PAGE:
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Has developing new medicines got more lucrative?

Discovering and developing new treatments for diseases is notoriously expensive, with many rejected potential medicines littering the path to one lucrative, successful drug. But now it seems it could be becoming slightly more rewarding.

Since 2010, the rate of return on investment in pharmaceutical research and development (R&D) has shrunk every year, as a number of much hoped-for drugs failed in late-stage clinical trials, causing serious industry-wide problems as companies scrambled to replace best-selling drugs coming close to the expiry of their patents.

In 2014, this trend finally turned around, as the return on R&D rose from 5.1 percent to 5.5 percent, according to a study by Deloitte.

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The cost of bringing a new medicine to market is still huge and rising every year, and is now $1.4 billion on average.

However, pharma companies have managed to raise their rates of return through restructuring and streamlining the process used to develop new drugs -- often involving large job cuts, and better identifying the drugs which will actually work, has helped pharma companies raise their rates of return.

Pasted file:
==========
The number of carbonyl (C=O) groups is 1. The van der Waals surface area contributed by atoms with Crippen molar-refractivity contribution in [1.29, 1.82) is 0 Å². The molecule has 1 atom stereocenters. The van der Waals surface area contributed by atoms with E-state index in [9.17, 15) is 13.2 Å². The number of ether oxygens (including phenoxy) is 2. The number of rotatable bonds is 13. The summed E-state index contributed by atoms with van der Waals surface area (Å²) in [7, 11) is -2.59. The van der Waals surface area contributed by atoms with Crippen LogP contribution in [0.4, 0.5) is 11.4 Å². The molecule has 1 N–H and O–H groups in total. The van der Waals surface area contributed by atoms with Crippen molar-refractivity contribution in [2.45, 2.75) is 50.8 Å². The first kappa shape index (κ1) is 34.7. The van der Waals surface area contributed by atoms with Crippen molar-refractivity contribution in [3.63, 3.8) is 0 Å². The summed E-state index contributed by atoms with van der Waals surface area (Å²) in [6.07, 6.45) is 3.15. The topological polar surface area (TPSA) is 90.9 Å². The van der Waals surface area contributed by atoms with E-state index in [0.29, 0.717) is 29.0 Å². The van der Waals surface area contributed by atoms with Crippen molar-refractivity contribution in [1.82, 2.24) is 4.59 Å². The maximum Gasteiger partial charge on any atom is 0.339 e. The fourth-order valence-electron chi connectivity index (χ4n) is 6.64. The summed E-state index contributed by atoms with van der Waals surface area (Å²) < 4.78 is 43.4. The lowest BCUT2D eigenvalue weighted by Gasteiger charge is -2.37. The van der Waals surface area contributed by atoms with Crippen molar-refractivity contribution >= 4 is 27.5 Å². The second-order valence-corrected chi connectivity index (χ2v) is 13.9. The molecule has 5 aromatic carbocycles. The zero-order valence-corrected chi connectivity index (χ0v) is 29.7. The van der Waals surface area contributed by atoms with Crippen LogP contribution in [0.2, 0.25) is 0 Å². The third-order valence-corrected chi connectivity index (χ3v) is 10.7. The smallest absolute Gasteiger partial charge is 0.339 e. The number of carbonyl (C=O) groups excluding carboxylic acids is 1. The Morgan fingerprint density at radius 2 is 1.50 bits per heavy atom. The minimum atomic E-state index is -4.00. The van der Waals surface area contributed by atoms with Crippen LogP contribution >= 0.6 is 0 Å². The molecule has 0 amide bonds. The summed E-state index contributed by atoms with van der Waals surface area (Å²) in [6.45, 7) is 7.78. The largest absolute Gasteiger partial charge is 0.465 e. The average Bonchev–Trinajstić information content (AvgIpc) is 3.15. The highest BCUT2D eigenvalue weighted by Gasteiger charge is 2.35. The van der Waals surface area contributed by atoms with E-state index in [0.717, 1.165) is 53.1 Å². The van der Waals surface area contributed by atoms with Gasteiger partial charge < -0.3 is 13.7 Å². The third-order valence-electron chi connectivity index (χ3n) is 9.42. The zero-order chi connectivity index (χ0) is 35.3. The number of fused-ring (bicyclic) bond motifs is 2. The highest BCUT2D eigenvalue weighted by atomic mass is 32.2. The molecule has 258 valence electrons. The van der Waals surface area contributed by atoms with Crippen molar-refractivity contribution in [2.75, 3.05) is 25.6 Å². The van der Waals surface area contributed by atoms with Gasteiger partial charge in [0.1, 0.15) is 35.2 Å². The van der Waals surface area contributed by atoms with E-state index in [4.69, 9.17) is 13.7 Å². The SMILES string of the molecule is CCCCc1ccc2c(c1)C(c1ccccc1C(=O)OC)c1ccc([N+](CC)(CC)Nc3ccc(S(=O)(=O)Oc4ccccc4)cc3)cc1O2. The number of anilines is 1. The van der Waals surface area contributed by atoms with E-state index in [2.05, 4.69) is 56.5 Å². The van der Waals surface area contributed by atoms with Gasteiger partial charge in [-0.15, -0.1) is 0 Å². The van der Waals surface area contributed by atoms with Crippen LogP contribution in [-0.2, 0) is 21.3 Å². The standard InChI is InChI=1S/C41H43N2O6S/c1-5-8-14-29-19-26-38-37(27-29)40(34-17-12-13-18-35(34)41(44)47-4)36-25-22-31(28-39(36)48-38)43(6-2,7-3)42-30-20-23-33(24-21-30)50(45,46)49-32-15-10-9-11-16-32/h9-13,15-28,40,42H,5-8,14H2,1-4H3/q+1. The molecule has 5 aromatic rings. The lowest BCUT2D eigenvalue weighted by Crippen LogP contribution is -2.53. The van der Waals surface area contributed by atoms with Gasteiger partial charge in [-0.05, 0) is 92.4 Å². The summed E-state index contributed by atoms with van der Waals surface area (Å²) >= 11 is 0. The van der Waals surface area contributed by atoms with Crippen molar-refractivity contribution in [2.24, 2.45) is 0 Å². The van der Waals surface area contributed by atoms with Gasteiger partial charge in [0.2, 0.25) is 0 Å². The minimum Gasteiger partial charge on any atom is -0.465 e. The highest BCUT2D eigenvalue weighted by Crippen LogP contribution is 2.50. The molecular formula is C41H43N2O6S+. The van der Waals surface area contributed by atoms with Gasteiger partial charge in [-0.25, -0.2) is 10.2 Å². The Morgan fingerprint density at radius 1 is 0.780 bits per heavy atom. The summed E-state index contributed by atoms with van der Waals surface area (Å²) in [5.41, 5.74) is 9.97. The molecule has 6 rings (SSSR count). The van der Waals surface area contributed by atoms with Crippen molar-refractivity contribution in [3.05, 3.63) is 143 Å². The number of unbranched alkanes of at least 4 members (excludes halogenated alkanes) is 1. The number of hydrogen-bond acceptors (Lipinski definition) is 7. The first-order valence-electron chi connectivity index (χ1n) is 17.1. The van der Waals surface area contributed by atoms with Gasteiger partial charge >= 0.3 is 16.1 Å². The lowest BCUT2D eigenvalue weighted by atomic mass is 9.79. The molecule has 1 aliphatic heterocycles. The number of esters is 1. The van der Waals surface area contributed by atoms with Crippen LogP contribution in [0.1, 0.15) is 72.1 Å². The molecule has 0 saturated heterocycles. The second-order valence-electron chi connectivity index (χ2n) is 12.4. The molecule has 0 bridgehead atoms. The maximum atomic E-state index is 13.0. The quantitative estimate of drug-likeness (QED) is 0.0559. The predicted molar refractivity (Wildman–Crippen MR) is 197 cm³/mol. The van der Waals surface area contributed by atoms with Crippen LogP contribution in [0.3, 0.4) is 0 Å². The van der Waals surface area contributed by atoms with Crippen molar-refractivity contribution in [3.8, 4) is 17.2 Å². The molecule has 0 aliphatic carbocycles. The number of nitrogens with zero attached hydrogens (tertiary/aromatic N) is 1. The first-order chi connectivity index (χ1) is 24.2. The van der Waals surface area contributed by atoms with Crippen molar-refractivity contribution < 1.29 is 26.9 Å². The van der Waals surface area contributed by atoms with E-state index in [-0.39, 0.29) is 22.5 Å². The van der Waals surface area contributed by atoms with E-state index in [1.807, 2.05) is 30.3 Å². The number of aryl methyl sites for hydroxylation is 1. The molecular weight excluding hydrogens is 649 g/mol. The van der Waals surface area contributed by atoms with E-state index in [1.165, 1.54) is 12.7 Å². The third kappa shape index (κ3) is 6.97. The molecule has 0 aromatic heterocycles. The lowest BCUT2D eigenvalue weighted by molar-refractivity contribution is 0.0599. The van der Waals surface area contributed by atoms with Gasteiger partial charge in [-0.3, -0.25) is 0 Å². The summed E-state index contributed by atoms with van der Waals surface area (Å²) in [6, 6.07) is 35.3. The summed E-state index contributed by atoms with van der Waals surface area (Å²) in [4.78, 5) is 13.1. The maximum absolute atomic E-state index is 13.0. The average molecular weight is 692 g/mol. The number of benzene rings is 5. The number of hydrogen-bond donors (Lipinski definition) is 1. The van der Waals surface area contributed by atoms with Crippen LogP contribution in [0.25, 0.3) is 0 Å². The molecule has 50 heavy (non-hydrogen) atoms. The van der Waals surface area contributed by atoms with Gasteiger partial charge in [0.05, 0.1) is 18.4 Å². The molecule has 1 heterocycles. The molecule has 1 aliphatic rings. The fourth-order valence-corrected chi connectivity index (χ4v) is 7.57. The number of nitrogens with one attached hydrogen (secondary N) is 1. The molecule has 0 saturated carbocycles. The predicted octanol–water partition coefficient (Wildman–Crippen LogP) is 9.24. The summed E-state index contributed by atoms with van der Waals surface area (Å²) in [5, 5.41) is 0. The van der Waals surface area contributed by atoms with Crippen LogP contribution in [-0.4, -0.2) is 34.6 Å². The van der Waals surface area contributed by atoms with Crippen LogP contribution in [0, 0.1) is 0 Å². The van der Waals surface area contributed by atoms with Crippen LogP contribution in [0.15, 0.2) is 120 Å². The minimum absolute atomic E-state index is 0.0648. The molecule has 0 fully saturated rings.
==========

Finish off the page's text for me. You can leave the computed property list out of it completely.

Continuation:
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"Industrial scale models were falling short," Julian Remnant, head of Deloitte's European R&D advisory practice, told CNBC.

"Bigger is not better—what counts is where you put investment and how you restructure within organization."

Bringing "empowerment back to the scientific workbench" by new, more simplified management structures has helped make the pipeline of new medicines stronger, Remnant argued.

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So, too, has buying in medicines discovered elsewhere, therefore shifting much of the risk involved in early stage research. In the 12 biggest players in the industry, less than half of projected revenues for later-stage drugs comes from compounds discovered in their own laboratories.

"The majority of the industry's value is now coming from external sources of innovation, and these external assets are showing higher future forecasts than those from internal labs," Neil Lesser, principal and life sciences R&D strategy lead at Deloitte US, said.

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